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2004-03-24 RussCon Report
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16 of us played 12 games. TimG's friend Big Dan aka BD from last July reappeared!
Our Most Assiduous Reader may recall that the Statesman was interviewing people about boardgaming in Austin recently. The article "Back to the boards and tables: It's hip to play the old games again" appeared on Monday (possibly annoying registration required, and I'm not sure how long that link will be good.) It was actually a national article by a Wall Street Journal reporter, and the local reporter added a few paragraphs of local content, as follows:
Austin gamers -- the term players prefer -- are a mostly 25- to 50-year-old crowd that prefers games that require more strategy than luck, such as Settlers of Catan, a German game in which players are settlers in the undeveloped land of Catan. The object of the game is to build the longest road and the most cities and towns.
Axis and Allies, an American board game about World War II, is also huge. So is Puerto Rico, another European game in which players are landowners in Puerto Rico during Spanish colonization. They raise crops and build factories to send goods back to Spain. These games don't require aggressive play as in attacking your opponent like chess. Rather, the competitive aspect comes from building empires and not going for the jugular.
Many of these gamers gather at Great Hall Games in Dobie Mall where, on any night of the week, an organized group such as Austin Board Gamers is hosting a play session. Owner Rob Smith doesn't mind if they stay until midnight on Fridays. It's good for his business, and he has set up playing tables in a separate game room to accommodate the interest in board gaming. On Wednesday nights, the Austin Go Club plays Go, an ancient Japanese game.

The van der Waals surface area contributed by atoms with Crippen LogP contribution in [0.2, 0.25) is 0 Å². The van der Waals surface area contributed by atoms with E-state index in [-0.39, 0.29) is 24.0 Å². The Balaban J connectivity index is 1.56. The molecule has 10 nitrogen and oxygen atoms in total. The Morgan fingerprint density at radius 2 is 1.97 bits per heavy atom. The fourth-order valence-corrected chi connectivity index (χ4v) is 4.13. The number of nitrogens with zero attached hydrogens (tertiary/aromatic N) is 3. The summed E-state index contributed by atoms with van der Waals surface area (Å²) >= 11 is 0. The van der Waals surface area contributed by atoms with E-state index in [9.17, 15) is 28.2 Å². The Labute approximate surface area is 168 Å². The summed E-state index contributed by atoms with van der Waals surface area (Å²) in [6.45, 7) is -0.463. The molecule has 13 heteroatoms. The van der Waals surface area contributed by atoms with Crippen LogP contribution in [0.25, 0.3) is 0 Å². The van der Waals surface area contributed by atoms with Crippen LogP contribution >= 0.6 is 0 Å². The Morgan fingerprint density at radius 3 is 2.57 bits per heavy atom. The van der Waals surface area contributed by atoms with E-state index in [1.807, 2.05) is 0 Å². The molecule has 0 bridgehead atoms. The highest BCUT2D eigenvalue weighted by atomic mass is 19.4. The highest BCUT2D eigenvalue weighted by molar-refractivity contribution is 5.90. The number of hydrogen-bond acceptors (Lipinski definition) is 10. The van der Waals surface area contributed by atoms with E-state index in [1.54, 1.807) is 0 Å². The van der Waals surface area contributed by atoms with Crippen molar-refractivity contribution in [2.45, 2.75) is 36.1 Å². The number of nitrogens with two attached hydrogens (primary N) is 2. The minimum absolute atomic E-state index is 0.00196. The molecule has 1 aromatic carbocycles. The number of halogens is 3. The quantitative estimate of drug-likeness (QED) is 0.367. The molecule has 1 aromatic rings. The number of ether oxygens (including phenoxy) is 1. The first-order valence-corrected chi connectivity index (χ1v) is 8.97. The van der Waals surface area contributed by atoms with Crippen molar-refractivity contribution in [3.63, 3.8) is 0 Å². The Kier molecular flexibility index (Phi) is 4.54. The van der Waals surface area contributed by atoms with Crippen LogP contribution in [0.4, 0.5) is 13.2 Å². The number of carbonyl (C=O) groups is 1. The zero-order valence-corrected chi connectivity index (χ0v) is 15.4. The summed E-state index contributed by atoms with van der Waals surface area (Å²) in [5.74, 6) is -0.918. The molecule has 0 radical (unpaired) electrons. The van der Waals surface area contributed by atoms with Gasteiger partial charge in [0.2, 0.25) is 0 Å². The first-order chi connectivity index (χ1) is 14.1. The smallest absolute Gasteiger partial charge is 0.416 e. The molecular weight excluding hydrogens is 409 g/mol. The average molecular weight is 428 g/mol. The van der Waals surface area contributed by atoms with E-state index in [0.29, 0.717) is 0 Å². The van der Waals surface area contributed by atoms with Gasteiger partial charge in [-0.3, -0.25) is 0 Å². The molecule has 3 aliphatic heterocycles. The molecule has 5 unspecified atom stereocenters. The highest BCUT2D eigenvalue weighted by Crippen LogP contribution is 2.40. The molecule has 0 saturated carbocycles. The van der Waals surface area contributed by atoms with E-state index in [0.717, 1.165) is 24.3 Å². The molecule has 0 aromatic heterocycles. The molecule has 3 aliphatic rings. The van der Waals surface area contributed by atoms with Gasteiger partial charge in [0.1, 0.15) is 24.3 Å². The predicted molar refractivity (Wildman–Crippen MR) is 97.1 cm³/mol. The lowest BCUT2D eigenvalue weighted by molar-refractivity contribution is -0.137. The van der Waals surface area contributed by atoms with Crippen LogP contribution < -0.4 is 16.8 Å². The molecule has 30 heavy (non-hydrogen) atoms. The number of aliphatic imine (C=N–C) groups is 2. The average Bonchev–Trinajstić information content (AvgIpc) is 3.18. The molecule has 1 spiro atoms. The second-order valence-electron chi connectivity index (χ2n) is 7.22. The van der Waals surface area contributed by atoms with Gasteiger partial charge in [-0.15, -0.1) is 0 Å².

"It's really a community," says Kevin Dunn, a massage therapist who plays board games on Friday nights at Great Hall and returns on Sundays to play tabletop miniature war games, where adults get into playing with toy soldiers. "We are in the same world," Dunn explains about gamers. "It's a way to blow off steam, and it's very competitive."
Players like the social aspect. "You meet a lot of interesting people," says Jeff Shaevel of the Austin Go Club. "When we get together to play, it's like our happy hour."
Beer and wine, food and music in the background is part of the local scene, especially when gamers gather at someone's house. Mark Fullerton of Austin Board Gamers maintains a message list of more than 100 players to notify them of upcoming events, whether someone is hosting play at home or at Great Hall Games or Dragon's Lair, another Austin business where players congregate.
"Most of the people we see in here are Gen-Xers," says Smith of Great Hall, which is enjoying the increase in sales as more people get into gaming. "They are well educated with comfortable incomes. Many are in the high-tech field who play as a way to relax. And yes, they want social interaction. They like real live people sitting across from them instead of playing games on the computer."
Note that the article has the wrong night for go at Great Hall - go club is Tuesday, not Wednesday. (I'm surprised the Monday night chess club wasn't mentioned.) No photos with the web version of the article, though the print edition (which I saw at Great Hall during Tuesday night go club) had one photo from Great Hall. It also oversimplifies the goal of Settlers of Catan; certainly one can win without the longest road or the most cities and towns. Nothing from the interviews with me or some other RussCon folks (Dan and maybe Brady?) was used, but I know that is common. JeffS was quoted briefly about go, though; yay!
In other news: there was discussion a few weeks ago about the fluorescent light in the bathroom during RussCon - is it better to frequently turn it on and off as needed, or to leave it on continuously? Marty argued that it is better to leave it on, and recently found a Straight Dope column to support his claim. So I'm curious if anyone has any knowledge of this issue. Sounds like we should leave the light on during RussCon!